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  • Renewable Energy: The Road Less Traveled for a Reason

    President Obama has been touting green energy investment and green jobs since his campaign trail, but he really kicked it into another gear once the economy tanked, calling the green stimulus a cure to the recession and to climate change. During his push for stimulus bill support, President Obama said the following at a windmill plant in Ohio:

    If we don’t act now, because of the economic downturn, half of the wind projects difficult because of the capital intensive nature of these projects for them to move forward if they can’t get loans, if they can’t get access to credit.

    And think about that. Think about all the businesses that wouldn’t come to be, all the jobs that wouldn’t be created, all the clean energy that we wouldn’t produce. And think of what’s happening in countries like Spain, Germany and Japan, where they’re making real investments in renewable energy. They’re surging ahead of us, poised to take the lead in this new industry.

    This isn’t because they’re smarter than us, or work harder than us, or are more innovative than we are. It’s because their governments have harnessed their people’s hard work and ingenuity with bold investments — investments that are paying off in good, high-wage jobs — jobs they won’t lose to other countries.”

    But is Spain’s model really one we want to replicate? While it’s true Spain’s government has had one of the most aggressive green jobs policies in the world, it has come with significant cost. According to a new study from King Juan Carlos University in Madrid, for every “green job” created 2.2 jobs in other sectors have been destroyed. Furthermore, Spain’s government spent $758,471 to create each green job; Spain’s government used $36 billion in taxpayer money to invest in wind, solar, and mini-hydro from 2000-2008.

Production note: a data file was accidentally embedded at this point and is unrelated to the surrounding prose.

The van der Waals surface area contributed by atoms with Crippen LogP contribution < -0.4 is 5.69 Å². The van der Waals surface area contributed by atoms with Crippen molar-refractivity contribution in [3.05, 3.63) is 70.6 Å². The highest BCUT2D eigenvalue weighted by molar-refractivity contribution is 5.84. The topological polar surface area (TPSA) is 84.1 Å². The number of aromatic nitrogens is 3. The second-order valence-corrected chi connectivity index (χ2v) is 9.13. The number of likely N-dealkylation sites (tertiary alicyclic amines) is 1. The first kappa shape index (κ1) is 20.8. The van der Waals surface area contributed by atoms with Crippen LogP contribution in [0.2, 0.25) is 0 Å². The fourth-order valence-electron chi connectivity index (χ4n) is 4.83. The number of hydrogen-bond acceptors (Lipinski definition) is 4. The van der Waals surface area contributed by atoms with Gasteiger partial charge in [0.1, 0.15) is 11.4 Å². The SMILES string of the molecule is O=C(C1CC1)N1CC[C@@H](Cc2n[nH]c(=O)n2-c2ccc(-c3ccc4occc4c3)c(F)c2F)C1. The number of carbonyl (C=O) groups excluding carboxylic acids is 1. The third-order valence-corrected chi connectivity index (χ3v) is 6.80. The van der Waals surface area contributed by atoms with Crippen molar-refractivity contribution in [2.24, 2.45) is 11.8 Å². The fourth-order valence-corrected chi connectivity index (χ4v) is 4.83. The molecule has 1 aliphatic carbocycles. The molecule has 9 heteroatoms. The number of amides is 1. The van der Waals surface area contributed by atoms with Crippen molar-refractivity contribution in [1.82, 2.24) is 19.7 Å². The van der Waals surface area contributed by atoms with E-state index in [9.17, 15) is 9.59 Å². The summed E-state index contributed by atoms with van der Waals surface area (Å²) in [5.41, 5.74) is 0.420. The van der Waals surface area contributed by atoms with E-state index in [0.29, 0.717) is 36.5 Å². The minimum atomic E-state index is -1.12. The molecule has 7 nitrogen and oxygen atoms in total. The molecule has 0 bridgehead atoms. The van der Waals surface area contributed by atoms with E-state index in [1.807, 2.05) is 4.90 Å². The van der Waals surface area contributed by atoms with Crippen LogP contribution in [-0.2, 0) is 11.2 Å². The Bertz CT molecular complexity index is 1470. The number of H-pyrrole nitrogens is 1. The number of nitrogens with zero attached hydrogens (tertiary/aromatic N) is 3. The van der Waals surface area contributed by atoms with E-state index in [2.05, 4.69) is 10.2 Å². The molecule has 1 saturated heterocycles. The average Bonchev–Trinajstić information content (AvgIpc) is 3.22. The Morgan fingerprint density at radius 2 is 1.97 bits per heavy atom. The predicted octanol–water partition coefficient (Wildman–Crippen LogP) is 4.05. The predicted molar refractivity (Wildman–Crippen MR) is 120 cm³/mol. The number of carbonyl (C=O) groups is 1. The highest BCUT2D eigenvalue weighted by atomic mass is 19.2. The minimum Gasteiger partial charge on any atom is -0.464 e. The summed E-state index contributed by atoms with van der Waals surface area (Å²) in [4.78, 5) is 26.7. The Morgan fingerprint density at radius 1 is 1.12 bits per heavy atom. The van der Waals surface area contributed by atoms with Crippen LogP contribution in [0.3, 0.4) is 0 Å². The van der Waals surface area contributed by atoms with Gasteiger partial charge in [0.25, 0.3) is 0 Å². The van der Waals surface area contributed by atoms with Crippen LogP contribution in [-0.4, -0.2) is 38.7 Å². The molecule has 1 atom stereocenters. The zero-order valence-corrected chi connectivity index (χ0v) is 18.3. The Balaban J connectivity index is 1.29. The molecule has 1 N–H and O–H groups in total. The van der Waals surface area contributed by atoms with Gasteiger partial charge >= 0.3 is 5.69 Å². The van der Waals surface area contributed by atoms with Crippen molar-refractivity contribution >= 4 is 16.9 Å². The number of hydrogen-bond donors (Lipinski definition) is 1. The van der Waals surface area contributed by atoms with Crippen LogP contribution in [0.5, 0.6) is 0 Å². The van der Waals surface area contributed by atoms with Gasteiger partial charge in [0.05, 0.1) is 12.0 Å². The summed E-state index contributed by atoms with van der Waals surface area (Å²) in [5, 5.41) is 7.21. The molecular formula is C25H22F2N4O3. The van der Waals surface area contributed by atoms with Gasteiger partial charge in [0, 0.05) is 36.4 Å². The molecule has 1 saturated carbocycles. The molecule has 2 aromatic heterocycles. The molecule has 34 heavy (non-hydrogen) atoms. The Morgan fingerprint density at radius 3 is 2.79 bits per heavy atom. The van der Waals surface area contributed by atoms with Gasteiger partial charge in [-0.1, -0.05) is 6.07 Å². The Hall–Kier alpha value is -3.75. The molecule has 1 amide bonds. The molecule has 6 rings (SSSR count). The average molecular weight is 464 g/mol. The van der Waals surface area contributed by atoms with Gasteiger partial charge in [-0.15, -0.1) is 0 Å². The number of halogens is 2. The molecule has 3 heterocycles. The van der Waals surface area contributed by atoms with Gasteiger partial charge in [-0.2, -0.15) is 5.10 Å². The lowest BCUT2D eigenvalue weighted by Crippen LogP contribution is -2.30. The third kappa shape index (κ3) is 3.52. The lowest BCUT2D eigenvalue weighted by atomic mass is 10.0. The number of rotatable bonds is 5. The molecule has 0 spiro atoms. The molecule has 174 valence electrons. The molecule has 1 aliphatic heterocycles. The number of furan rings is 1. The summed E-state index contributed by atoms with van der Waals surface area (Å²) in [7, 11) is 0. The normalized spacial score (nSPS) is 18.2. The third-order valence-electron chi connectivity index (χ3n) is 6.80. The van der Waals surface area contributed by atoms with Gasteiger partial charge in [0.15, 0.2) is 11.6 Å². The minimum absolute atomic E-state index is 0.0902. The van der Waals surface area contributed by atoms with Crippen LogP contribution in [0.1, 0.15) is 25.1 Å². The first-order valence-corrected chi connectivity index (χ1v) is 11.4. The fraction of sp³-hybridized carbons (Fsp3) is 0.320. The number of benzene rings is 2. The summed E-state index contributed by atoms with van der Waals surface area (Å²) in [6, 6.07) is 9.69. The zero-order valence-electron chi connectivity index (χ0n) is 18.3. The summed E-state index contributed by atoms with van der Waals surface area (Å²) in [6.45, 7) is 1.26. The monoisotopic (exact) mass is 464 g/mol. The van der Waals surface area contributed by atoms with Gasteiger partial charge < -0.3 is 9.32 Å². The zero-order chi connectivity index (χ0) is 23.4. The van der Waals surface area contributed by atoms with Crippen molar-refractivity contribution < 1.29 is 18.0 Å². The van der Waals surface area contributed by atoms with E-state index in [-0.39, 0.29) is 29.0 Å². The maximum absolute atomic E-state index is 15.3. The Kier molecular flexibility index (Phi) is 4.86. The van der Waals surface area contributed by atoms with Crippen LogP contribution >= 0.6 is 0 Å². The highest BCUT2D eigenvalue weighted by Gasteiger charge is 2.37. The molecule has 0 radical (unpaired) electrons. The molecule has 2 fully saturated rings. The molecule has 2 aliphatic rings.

To make matters worse, the many of the green jobs created were temporary:

    Despite its hyper-aggressive (expensive and extensive) “green jobs” policies it appears that Spain likely has created a surprisingly low number of jobs, two thirds of which came in construction, fabrication and installation, one quarter in administrative positions, marketing and projects engineering, and just one out of ten jobs has been created at the more permanent level of actual operation and maintenance of the renewable sources of electricity.”

    The full report, which includes 24 key points well worth reading, can be found here.

    One more thing. President Obama mentioned something about not losing jobs to other countries. Maybe he’s right about the temporary green jobs he’s creating, but we can’t forget about decisions businesses are forced to make when faced with higher input costs, says author and economist Gabriel Calzada: